I've been using a 11y/o computer at home for everything--code compilation, VMs, work AND personal life--and this has never been an issue for me.

Maybe I'll give you #3, but if an employee came to me asking for this as a paid subscription, I'd shut the idea down immediately. Seems like another startup trying to fill a space that doesn't need to be occupied.


> Once you get above 20 tabs, are you genuinely keeping track of every single one as something to return to later?

yes! Ideally I have around 500 tabs that I all need. I for example let your comment sit here for a while unsure if I was going to reply to it. There are more topics on HN currently under investigation. Each spawns a series of extra tabs. Cloud browsers, whole OS in the cloud, what hapend to paperspace? I open several articles that I may or may not read. When I get back to this discussion I look over the tabs it spawned and continue exploring while closing old ones... There is a window with music, one with youtube videos I might want to watch/comment on with the further research tabs they spawn. A dozen tax tabs, courier services, business card services. Dozens of tabs for websites I'm working at. jsfiddles, specs, demos. Tabs about wind turbines without propellers, road side wind turbines, covid, oil and coal reserves. And aggregators ofc

Basically, I can only do work or look at depressing shit for so long but I get back to it after watching a cat video.

When closing lots of tabs I go over the topics which helps me remember what I've looked at.

Its funny howmany people I talk with who have a single tab (usually also a single application and a single monitor) but know instinctively that their approach is better. (as if there should be only one metric) I cant begin to explain how much I'm enjoying myself.

In the old days there was webspeedreader and MyIE2 that were much more suitable for the giant session. Then there was tabmixplus and then came chrome which is pretty much a turd with 10+ tabs then web extensions killed all the good tools.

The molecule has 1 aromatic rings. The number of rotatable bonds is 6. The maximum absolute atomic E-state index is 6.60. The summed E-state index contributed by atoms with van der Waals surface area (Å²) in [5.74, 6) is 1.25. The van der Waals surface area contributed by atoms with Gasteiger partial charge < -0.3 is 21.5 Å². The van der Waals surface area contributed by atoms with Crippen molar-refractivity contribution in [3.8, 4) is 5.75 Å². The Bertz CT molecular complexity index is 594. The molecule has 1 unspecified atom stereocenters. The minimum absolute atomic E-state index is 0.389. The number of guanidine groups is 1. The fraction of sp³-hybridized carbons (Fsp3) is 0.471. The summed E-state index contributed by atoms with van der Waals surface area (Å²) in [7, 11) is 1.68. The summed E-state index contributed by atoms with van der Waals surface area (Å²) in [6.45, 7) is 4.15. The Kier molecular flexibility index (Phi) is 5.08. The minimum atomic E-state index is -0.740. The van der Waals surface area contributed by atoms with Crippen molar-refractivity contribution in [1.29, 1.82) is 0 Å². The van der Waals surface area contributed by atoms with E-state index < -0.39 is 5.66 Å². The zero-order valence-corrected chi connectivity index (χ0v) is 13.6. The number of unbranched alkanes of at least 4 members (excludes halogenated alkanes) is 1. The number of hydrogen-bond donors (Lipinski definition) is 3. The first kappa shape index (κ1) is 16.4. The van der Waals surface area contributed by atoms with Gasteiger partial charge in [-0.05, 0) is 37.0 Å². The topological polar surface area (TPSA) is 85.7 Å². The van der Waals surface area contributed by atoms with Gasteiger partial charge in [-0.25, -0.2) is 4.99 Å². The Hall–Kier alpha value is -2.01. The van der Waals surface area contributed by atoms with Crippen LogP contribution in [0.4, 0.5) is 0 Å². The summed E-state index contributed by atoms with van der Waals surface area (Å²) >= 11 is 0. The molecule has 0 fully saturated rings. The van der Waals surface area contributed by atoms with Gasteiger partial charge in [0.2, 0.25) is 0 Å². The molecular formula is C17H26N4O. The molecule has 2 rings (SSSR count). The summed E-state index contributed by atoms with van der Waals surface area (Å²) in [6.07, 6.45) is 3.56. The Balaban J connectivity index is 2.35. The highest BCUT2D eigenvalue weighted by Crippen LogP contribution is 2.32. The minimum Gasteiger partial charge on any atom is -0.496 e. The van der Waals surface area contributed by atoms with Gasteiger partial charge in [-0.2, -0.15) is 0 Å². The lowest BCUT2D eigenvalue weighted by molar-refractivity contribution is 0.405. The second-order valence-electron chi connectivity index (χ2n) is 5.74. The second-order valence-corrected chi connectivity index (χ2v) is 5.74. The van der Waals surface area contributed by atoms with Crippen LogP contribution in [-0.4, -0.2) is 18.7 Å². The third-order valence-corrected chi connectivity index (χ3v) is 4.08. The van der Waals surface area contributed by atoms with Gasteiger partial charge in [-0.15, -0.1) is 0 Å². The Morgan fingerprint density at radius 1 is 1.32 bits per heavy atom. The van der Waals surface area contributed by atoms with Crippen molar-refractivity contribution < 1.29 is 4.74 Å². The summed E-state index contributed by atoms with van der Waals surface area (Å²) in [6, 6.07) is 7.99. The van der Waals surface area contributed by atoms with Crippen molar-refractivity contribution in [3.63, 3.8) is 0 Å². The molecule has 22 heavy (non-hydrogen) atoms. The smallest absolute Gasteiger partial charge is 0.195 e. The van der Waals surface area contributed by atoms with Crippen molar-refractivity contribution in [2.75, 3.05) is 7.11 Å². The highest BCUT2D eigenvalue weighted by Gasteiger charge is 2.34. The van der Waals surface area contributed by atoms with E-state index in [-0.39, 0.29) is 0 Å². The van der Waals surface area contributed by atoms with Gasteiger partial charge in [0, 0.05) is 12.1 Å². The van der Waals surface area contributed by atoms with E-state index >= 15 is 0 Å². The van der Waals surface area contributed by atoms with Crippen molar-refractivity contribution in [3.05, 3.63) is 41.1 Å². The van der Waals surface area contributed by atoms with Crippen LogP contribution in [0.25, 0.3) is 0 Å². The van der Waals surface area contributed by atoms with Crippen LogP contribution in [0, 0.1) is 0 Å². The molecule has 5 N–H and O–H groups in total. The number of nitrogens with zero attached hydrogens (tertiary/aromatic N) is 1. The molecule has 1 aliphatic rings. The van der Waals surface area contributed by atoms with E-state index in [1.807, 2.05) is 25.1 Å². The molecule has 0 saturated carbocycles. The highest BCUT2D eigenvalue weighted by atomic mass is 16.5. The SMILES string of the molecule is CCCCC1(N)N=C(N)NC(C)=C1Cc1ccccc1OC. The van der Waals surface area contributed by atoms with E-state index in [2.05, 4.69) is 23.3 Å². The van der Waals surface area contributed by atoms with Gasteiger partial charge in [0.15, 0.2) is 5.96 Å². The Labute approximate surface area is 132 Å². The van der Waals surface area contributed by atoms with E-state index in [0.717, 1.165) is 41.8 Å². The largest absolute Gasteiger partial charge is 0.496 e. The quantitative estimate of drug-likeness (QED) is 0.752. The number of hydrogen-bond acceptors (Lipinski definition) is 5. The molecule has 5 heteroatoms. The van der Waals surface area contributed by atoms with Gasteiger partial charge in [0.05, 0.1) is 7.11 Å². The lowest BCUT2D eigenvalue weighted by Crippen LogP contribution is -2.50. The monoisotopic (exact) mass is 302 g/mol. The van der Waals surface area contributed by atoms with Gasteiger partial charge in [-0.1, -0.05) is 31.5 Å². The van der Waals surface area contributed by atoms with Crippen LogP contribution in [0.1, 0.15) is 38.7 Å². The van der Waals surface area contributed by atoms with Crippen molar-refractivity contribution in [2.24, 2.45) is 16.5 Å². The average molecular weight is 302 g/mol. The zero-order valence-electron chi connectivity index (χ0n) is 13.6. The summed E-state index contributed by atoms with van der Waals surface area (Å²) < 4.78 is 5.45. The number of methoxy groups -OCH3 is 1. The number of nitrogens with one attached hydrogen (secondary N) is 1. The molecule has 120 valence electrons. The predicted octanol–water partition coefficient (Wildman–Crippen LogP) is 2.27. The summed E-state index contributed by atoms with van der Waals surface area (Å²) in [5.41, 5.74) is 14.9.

It's definitely interesting to see how people's workflows can be so different, I get by with at most ~10 tabs, and close things as soon as I'm done with them. At the end of the working day, I prefer to have at most 2 or 3 left. I sincerely start to experience existential anxiety when the number of tabs goes up too much :-P. Probably related to some subconscious feeling that I need to 'do something' with all these tabs and when they increase in number it starts to feel like I'm 'running behind'. Different people, different workflows, that's perfectly fine.

What I don't really see is why this service needs to exist to solve that particular problem (browser gets slow because too many tabs), because IMO that problem has already been solved very well by most decent browsers. They just swap out the inactive tabs and are able to restore them fast enough even on low-end systems, as long as they have an SSD. Inactive tabs that are not swapped out don't take a lot of CPU resources either. This service sells you a cloud browser with 16GB of RAM, which is pretty much the norm for laptops and desktops now, so it's not going to save you much if 'too many tabs' is causing slowness.


I keep the things I need to do in a separate window. If it gets to crowded I drag some less important ones to a different window. I get anxiety when behind but also if I forget to live. Switching between topics effectively is hard if you are not used to it and it definitely eats away my focus if I don't pay attention.

For a while I use different browsers simultaneously for different things. The session turns out entirely different for some reason as if one is a different person in a different location. I could see a cloud browser as something like that. I have no idea what would happen. Portability will probably influence the session.

I wish bookmarks were good enough, I use tabs in stead to preserve scroll audio and video offset and to have a bunch of tabs for a domain with related tabs next to them. Browsers have poor organization for large numbers of tabs but bookmarks are even worse.